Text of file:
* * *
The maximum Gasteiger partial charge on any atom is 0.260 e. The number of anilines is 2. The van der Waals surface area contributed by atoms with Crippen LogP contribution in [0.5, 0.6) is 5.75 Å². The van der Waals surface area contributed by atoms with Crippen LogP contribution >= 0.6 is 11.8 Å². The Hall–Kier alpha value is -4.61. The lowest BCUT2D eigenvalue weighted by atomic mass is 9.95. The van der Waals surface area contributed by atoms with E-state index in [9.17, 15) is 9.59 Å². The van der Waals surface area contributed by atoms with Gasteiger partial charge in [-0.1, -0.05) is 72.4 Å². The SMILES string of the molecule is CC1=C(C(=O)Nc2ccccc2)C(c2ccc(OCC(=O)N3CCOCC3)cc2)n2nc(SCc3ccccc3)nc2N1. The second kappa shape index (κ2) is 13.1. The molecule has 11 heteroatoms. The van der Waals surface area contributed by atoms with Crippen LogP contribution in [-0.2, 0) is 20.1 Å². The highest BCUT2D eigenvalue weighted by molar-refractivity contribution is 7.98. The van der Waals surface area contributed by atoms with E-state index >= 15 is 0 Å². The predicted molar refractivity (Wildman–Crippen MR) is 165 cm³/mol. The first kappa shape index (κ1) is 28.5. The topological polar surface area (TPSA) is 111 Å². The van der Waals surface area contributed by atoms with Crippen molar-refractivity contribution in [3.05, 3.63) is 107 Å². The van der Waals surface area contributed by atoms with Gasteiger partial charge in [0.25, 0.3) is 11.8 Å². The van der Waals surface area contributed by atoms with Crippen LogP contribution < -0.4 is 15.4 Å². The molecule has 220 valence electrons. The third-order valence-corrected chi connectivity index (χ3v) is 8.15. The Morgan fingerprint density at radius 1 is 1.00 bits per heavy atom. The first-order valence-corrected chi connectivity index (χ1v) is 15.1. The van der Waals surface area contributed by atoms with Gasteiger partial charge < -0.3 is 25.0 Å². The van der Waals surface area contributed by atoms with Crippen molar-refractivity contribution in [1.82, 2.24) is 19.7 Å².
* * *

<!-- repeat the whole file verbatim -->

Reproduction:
The maximum Gasteiger partial charge on any atom is 0.260 e. The number of anilines is 2. The van der Waals surface area contributed by atoms with Crippen LogP contribution in [0.5, 0.6) is 5.75 Å². The van der Waals surface area contributed by atoms with Crippen LogP contribution >= 0.6 is 11.8 Å². The Hall–Kier alpha value is -4.61. The lowest BCUT2D eigenvalue weighted by atomic mass is 9.95. The van der Waals surface area contributed by atoms with E-state index in [9.17, 15) is 9.59 Å². The van der Waals surface area contributed by atoms with Gasteiger partial charge in [-0.1, -0.05) is 72.4 Å². The SMILES string of the molecule is CC1=C(C(=O)Nc2ccccc2)C(c2ccc(OCC(=O)N3CCOCC3)cc2)n2nc(SCc3ccccc3)nc2N1. The second kappa shape index (κ2) is 13.1. The molecule has 11 heteroatoms. The van der Waals surface area contributed by atoms with Crippen LogP contribution in [-0.2, 0) is 20.1 Å². The highest BCUT2D eigenvalue weighted by molar-refractivity contribution is 7.98. The van der Waals surface area contributed by atoms with E-state index >= 15 is 0 Å². The predicted molar refractivity (Wildman–Crippen MR) is 165 cm³/mol. The first kappa shape index (κ1) is 28.5. The topological polar surface area (TPSA) is 111 Å². The van der Waals surface area contributed by atoms with Crippen molar-refractivity contribution in [3.05, 3.63) is 107 Å². The van der Waals surface area contributed by atoms with Gasteiger partial charge in [0.25, 0.3) is 11.8 Å². The van der Waals surface area contributed by atoms with Crippen LogP contribution < -0.4 is 15.4 Å². The molecule has 220 valence electrons. The third-order valence-corrected chi connectivity index (χ3v) is 8.15. The Morgan fingerprint density at radius 1 is 1.00 bits per heavy atom. The first-order valence-corrected chi connectivity index (χ1v) is 15.1. The van der Waals surface area contributed by atoms with Gasteiger partial charge < -0.3 is 25.0 Å². The van der Waals surface area contributed by atoms with Crippen molar-refractivity contribution in [1.82, 2.24) is 19.7 Å².